Conference Coverage

It’s time to put to rest the calcium supplement controversy


 

EXPERT ANALYSIS FROM THE NATURAL SUPPLEMENTS UPDATE

SAN DIEGO – Lingering concern over increased risk cardiovascular events and mortality associated with calcium supplementation do not outweigh the bone benefits of calcium supplements, Connie Weaver, Ph.D., said at Natural Supplements: An Evidence-Based Update, presented by Scripps Center for Integrative Medicine.

In her opinion, the best randomized, controlled trial is from the Women’s Health Initiative, which found that calcium supplementation significantly reduced the risk of hip fracture and breast cancer, said Dr. Weaver, distinguished professor and head of the department of nutrition science at Purdue University, West Lafayette, Ind. In addition, there were no significant associations observed in the risk of myocardial infarction, heart disease, cardiovascular diseases, or death (Osteoporos. Int. 2013;24:567-80).

Connie Weaver, Ph.D.

Other studies showing that calcium supplementation increased the risk for cardiovascular events were flawed in a number of ways, she said.

Questions about the value of calcium supplementation began to surface following publication of a meta-analysis of 15 trials that found a 30% increased in the incidence of myocardial infarction and smaller, nonsignificant increased in the risk of stroke and mortality (BMJ 2010;341:c3691). According to Dr. Weaver, who is also director of the Indiana Clinical and Translational Science Institute, this and other studies on the topic are limited by the fact that they are secondary analyses of studies designed to investigate bone. "So, if myocardial infarction or any other outcome measures are not part of your original plan, you may not be taking the measurements with the same care," she explained. "If you didn’t adjudicate, your self-reported information may turn out to be gastrointestinal discomfort, and the patient might confuse indigestion with myocardial infarction. That’s the kind of trouble you can get into with secondary analysis."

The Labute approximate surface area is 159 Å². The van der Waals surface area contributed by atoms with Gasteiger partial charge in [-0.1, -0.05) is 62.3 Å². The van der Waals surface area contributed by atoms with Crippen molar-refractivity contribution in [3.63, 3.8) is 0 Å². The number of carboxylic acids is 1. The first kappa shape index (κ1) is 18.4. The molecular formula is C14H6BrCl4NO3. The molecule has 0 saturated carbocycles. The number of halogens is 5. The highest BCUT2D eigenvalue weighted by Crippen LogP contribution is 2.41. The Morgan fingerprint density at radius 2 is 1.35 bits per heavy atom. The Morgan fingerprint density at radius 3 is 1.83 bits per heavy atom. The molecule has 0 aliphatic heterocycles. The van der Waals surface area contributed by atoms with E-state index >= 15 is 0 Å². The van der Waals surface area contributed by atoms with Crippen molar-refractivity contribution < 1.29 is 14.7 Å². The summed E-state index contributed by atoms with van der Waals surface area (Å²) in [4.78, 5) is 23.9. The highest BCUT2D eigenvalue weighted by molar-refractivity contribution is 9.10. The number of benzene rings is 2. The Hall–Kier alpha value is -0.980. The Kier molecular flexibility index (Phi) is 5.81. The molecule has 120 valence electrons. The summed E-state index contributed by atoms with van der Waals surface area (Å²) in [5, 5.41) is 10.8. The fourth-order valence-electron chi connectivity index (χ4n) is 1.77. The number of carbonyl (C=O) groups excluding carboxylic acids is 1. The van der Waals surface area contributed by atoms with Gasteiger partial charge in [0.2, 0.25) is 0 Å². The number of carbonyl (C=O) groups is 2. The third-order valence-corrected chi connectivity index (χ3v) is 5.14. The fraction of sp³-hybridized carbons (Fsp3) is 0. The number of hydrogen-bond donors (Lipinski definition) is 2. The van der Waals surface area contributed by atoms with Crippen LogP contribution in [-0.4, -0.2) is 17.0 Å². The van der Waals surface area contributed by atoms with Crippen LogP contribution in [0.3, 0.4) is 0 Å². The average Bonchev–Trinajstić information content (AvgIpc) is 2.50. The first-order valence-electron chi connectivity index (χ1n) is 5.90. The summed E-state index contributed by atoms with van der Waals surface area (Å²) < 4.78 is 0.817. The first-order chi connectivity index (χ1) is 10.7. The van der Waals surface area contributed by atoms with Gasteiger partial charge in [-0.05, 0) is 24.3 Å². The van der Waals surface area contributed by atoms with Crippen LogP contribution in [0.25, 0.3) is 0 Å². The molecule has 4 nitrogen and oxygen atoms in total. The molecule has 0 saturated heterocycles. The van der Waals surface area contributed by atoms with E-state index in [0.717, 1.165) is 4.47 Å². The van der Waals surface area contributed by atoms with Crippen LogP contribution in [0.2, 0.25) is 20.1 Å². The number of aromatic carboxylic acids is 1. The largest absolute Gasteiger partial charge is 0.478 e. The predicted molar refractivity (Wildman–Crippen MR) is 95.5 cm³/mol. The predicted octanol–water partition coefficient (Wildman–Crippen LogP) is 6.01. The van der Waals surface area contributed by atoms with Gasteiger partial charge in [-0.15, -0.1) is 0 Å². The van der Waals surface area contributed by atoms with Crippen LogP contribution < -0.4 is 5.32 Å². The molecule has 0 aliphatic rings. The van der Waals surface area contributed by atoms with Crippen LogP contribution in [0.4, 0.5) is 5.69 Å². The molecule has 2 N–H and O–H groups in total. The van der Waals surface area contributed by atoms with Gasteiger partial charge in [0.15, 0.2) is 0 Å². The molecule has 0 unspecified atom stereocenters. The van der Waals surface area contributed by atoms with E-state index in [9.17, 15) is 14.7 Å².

Other limitations of studies on this topic include a lack of baseline cardiovascular data and lack of standards for cardiovascular event ascertainment. "Self-reported data are very problematic," she maintained." In addition, no dose-response relationship was examined in many of these analyses, there was low compliance in intent to treat analyses, but the main thing for me was there was no underlying mechanism that was demonstrated."

Even so, in 2013 the U. S. Preventive Services Task Force weighed the existing evidence and recommended against daily supplements of less than 400 IU vitamin D3 and less than 1,000 mg of calcium for the prevention of fractures in postmenopausal women (Ann. Intern. Med. 2013;159:824-34). Further, they concluded that the current evidence is insufficient to recommend greater than 400 IU vitamin D3 and greater than 1,000 mg calcium for the prevention of fractures in postmenopausal women, premenopausal women, and men. "The controversy is unlikely to be resolved by epidemiological studies or secondary analysis of randomized controlled trials," Dr. Weaver said.

The mechanism by which calcium may lessen cardiovascular health remains elusive. Some speculate that a spike in circulating calcium following excessive calcium intake exacerbates coronary artery calcification and leads to subsequent cardiovascular dysfunction. "There is no research to show that this happens, but this is the speculated mechanism," Dr. Weaver said. However, in 2013 investigators published a study that demonstrated that an increase in serum calcium following a 1,000-mg oral dose of calcium citrate did not cause harmful changes in cardiovascular function (J. Bone Miner. Res. 2013; 28:412-8).

Data from one animal study may lend support to the safety of calcium supplements. Dr. Weaver led an interdisciplinary team to study soft tissue calcification in 24 Ossabaw miniature swine. Previous studies of these pigs have demonstrated that when fed an excess calorie atherogenic diet, they develop metabolic syndrome and progress to coronary atherosclerosis.

Dr. Weaver and her associates randomized the pigs into to three dietary intake groups: control, high dairy (nonfat milk) or high supplement (calcium carbonate). After a little more than 5 months on their allocated diet, the pigs underwent jugular injection of the tracer 41Ca, which has a long half-life and can be monitored sensitively at low levels expected in tissue. The researchers collected blood and urine samples, conducted intravascular ultrasound imaging and PET-CT to assess coronary artery disease, and performed an in vitro wire myography on the proximal 1.5 cm of left anterior descending artery. This procedure "examines functional responses and vascular reactivity of arteries and is a sensitive and early indicator of compromised cell function," Dr. Weaver explained.

Intravascular ultrasound detected no significant differences in plaque wall coverage between the three dietary groups and PET-CT found that stroke volume and ejection fraction did not differ among the groups. In vitro myography also demonstrated no differences between the three groups, even when smooth muscle of the left anterior descending artery was exposed to bradykinin and sodium nitroprusside. Histology also demonstrated no differences between the three groups.

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